We are doing a large ETL load from Oracle 12c. Every now and then Oracle optimizer decides to create a new execution plan for a SQL statement that has previously been running just fine. Usually this results in a 10x performance degradation. When I ask the client DBAs and Oracle consultants (client is a Gold partner), they usually ask us to convert ANSI joins to traditional Oracle joins. And usually this has helped. My question is, is the poor support for ANSI joins acknowledged by Oracle? Does Oracle recommend using traditional joins? (I've read Oracle books stating the exact opposite.)
This question has been answered by Chris Saxon of Oracle's "Ask TOM" team, who explains why ANSI joins are preferable to the old Oracle syntax:
This is because there are number of restrictions that apply to the (+) operator, but not the "outer join" clause. Follow the link for the full list.
The article does acknowledge that there can be cases where the old Oracle syntax is necessary (Materialized Views don't support ANSI - should be "fixed" in his view - implying it is a bug).
Oracle recommends that you use the FROM clause OUTER JOIN syntax rather than the Oracle join operator. Outer join queries that use the Oracle join operator (+) are subject to the following rules and restrictions, which do not apply to the FROM clause OUTER JOIN syntax:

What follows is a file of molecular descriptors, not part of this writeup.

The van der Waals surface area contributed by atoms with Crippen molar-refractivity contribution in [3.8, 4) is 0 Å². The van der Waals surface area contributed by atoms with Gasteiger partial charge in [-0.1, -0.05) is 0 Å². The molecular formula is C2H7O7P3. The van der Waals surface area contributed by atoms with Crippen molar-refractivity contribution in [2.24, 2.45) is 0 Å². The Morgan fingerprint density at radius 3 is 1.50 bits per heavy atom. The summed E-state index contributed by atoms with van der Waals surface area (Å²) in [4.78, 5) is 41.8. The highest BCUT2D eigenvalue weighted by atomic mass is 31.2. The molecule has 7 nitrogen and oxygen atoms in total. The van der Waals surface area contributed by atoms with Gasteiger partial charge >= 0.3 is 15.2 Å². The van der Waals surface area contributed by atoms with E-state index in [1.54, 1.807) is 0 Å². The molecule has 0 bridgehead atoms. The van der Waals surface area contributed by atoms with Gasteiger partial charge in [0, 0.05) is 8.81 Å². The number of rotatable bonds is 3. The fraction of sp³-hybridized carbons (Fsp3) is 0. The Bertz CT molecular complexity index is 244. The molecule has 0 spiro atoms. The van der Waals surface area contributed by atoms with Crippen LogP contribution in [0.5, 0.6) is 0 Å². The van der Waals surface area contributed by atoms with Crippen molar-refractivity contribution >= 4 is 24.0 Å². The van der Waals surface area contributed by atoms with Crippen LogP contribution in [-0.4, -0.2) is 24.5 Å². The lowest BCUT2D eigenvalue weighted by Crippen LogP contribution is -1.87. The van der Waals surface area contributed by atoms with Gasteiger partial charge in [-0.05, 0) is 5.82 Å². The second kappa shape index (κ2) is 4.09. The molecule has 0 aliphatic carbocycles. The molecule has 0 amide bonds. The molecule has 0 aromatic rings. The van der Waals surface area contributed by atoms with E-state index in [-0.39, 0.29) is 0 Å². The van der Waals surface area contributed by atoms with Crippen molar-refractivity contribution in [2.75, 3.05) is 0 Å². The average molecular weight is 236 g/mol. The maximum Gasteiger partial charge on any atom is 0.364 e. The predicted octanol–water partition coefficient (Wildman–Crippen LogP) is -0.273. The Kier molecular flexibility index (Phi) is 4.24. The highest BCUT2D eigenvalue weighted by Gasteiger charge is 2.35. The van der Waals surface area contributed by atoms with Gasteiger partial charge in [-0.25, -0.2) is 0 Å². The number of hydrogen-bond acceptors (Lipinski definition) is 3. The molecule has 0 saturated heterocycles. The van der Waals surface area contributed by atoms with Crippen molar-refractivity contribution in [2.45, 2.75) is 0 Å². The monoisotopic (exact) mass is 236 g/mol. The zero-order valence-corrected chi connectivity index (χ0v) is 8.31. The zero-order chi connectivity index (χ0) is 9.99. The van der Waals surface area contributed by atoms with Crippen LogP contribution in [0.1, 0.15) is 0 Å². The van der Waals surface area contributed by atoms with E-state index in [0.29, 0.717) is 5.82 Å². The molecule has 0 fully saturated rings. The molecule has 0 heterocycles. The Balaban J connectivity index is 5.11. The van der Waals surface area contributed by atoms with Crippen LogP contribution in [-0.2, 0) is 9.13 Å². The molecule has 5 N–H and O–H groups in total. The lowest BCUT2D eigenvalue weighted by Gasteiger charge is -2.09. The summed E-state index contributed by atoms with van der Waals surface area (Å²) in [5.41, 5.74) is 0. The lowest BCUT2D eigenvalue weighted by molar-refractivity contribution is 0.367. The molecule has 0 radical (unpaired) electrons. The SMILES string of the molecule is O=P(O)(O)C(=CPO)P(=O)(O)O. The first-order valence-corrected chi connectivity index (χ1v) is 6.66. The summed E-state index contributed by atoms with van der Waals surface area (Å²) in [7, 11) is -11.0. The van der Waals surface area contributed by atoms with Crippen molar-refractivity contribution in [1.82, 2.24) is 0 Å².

(rules excluded - follow link)
In your case, you might want to take a careful look at Plan Management (previously called Plan Stability - nice Oracle white paper here). The site (oracle-base) is a superb site for all things Oracle - I'd put it in my top 5 no matter what I was doing (dev, test, prod...).
The big plus is you won't get major swings in performance as a plan tilts from one optimization to the other - the price you pay for this is that you won't see performance improvements either! If you do implement plan management, then you should revisit those managed plans (on dev/test) from time to time to ensure that they are still optimal (or at least satisfactory).